Swallowtails and other families
Most of our largest butterflies are Swallowtails (Papilionidae), with the Cairns Birdwing (female wingspan to 150mm) and Ulysses (108mm) notable amongst them, but we also have smaller Swallowtails such as the Blue, Pale and Green-spotted Triangles (Graphium spp.) between 57 and 65mm. Most of the Nymphs (Nymphalidae) – Crows, Soldiers, Tigers, etc – are about this size, with wingspans between 50 and 65mm. Many of the Whites and Yellows (Pieridae) – Migrants, Jezebels and Albatrosses, for instance – are in the same range, too, while the others are all smaller and Skippers (Hesperiidae) and Blues (Lycaenidae) are smaller still. (Links on Latin names take you to collections of my photos on flickr.)
Swallowtails are named for the ‘tails’ which extend from their hind wings but not all Swallowtails have tails: Ulysses and Fuscous do, while others have mere tokenistic points instead of proper tails and the Chequered, Clearwing, Dainty and the Cairns Birdwing manage without any at all. On the other hand, many non-Swallowtails, especially Blues, do have tails.
What, then, are we to make of this handsome butterfly, with its 85mm wingspan and not one but two tails on each hind wing?
It is the Tailed Emperor, Polyura sempronius, one of the largest Nymphs in the Townsville region. Only the Monarch (not a native, although long naturalised) and the female Varied Eggfly are as big. It is not widespread, and not particularly common even where it is found. In fact, the only place I’m sure I have seen it is on the top of Castle Hill, where I took this photo in early March.
On that occasion I walked up from the carpark to the viewing point overlooking the harbour and Cleveland Bay but was stopped on the way by a cloud of very actively hilltopping Glasswings (Acraea andromacha). I don’t know whether the half-dozen Tailed Emperors amongst them were also hilltopping or just caught up in the melee.
Hilltopping? Some species of butterfly have a habit of congregating on hilltops to meet, and compete for, mates. Males perch or patrol endlessly, asserting their fitness and desirability by controlling the highest zone they can; females approach them, mate, and leave to lay eggs on food plants which may be some distance away.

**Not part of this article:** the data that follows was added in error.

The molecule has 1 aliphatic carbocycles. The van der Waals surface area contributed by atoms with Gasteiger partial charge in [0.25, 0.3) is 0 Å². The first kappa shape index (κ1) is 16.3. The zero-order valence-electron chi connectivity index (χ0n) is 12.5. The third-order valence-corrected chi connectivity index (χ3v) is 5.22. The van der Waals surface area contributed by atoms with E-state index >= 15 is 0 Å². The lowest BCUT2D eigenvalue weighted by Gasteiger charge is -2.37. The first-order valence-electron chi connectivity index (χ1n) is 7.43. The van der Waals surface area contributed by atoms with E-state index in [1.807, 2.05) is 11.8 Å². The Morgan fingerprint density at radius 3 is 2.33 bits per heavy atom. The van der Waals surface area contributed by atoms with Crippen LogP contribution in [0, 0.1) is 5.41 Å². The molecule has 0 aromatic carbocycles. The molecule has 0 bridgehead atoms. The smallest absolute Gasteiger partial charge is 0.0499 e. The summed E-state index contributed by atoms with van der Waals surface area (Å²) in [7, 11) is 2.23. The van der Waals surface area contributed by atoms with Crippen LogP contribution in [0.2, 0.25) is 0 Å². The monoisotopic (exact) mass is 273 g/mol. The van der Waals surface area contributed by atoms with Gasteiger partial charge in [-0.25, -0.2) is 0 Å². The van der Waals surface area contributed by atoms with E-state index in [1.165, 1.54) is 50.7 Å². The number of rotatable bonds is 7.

The fullest description I know is from South Africa – this pdf. Here are its key points:
Hill-topping is defined as a behaviour pattern of certain insects in which males fly to the summits of hills and when there remain on the summit and show perching (territorial) or patrolling behaviour, resulting in an unexpected abundance of males on hill-tops (Scott, 1968). Hill-topping is an important part of the mate-locating behaviour found in low density species. The reason the males go to the hill-tops is to be in a conspicuous spot for the newly hatched females to find them, otherwise the females may fly kilometres without finding a mate if they tend to be sparsely scattered. …
The males may either perch on a shrub, tree or patch of ground … or may patrol back and forth on the summit … The behaviour of hill-topping species is not fundamentally different from other species; hill-topping behaviour occurs when these activities are tranferred to a hill-top. …
It appears that hill-topping behaviour can be effective only for low density species, because at high densities on hill-tops interference between males prevents mating with females and the number of hill-tops is limited. If a species is common, only a small proportion of the males can occupy a hill- top, so that most males will be forced into non hill-top situations. As population density rises, the probability that a female will meet a male before reaching a hill-top therefore increases, so that hill-topping is less important for commoner species [and] selection should eliminate the hill-topping response. …
Hill-topping species are in general large, fast-flying, solitary species with more widely scattered and less abundant foodplants than non hill-topping species …
(Wikipedia’s article on hilltopping is more general and quite short.)
None of the Glasswings settled for a photo so I will include an older one, from Magnetic Island.
Glasswing and Clearwing
To bring my little ramble full circle, the Glasswing is a medium-sized Nymph at 53-55mm but has a larger lookalike amongst the Swallowtails, the Clearwing Swallowtail (Cressida cressida, 70-80mm). Both species have translucent forewings and black-and-white hindwings.
Alternate common names for the two of them are unflattering but do reflect the similarity: they are known, respectively, as the Little Greasy and the Big Greasy.
• This article appeared in a shorter form in Kapok, newsletter of
Coastal Dry Tropics Landcare Inc. (FB page), in April 2017.